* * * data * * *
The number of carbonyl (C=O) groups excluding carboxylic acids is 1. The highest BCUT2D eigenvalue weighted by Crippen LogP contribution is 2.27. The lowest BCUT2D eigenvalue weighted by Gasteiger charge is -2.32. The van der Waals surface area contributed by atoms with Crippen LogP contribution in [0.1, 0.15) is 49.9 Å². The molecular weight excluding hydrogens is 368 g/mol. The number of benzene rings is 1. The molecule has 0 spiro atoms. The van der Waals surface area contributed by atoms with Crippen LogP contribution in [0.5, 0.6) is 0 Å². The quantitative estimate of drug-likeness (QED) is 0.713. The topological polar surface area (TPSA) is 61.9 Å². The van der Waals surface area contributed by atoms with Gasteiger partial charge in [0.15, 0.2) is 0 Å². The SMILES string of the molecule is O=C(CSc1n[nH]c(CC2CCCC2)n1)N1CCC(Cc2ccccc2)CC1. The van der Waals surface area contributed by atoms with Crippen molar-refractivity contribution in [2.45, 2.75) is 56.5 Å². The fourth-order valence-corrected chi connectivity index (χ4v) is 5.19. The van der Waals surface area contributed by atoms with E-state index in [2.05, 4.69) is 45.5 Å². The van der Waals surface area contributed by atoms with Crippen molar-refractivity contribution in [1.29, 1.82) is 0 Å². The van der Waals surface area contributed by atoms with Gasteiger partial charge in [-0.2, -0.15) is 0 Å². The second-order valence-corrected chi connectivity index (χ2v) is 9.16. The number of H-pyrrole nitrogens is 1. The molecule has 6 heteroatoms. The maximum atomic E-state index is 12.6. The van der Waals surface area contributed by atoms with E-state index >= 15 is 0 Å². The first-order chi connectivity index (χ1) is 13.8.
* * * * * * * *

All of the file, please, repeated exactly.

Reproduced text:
The number of carbonyl (C=O) groups excluding carboxylic acids is 1. The highest BCUT2D eigenvalue weighted by Crippen LogP contribution is 2.27. The lowest BCUT2D eigenvalue weighted by Gasteiger charge is -2.32. The van der Waals surface area contributed by atoms with Crippen LogP contribution in [0.1, 0.15) is 49.9 Å². The molecular weight excluding hydrogens is 368 g/mol. The number of benzene rings is 1. The molecule has 0 spiro atoms. The van der Waals surface area contributed by atoms with Crippen LogP contribution in [0.5, 0.6) is 0 Å². The quantitative estimate of drug-likeness (QED) is 0.713. The topological polar surface area (TPSA) is 61.9 Å². The van der Waals surface area contributed by atoms with Gasteiger partial charge in [0.15, 0.2) is 0 Å². The SMILES string of the molecule is O=C(CSc1n[nH]c(CC2CCCC2)n1)N1CCC(Cc2ccccc2)CC1. The van der Waals surface area contributed by atoms with Crippen molar-refractivity contribution in [2.45, 2.75) is 56.5 Å². The fourth-order valence-corrected chi connectivity index (χ4v) is 5.19. The van der Waals surface area contributed by atoms with E-state index in [2.05, 4.69) is 45.5 Å². The van der Waals surface area contributed by atoms with Crippen molar-refractivity contribution in [1.29, 1.82) is 0 Å². The van der Waals surface area contributed by atoms with Gasteiger partial charge in [-0.2, -0.15) is 0 Å². The second-order valence-corrected chi connectivity index (χ2v) is 9.16. The number of H-pyrrole nitrogens is 1. The molecule has 6 heteroatoms. The maximum atomic E-state index is 12.6. The van der Waals surface area contributed by atoms with E-state index >= 15 is 0 Å². The first-order chi connectivity index (χ1) is 13.8.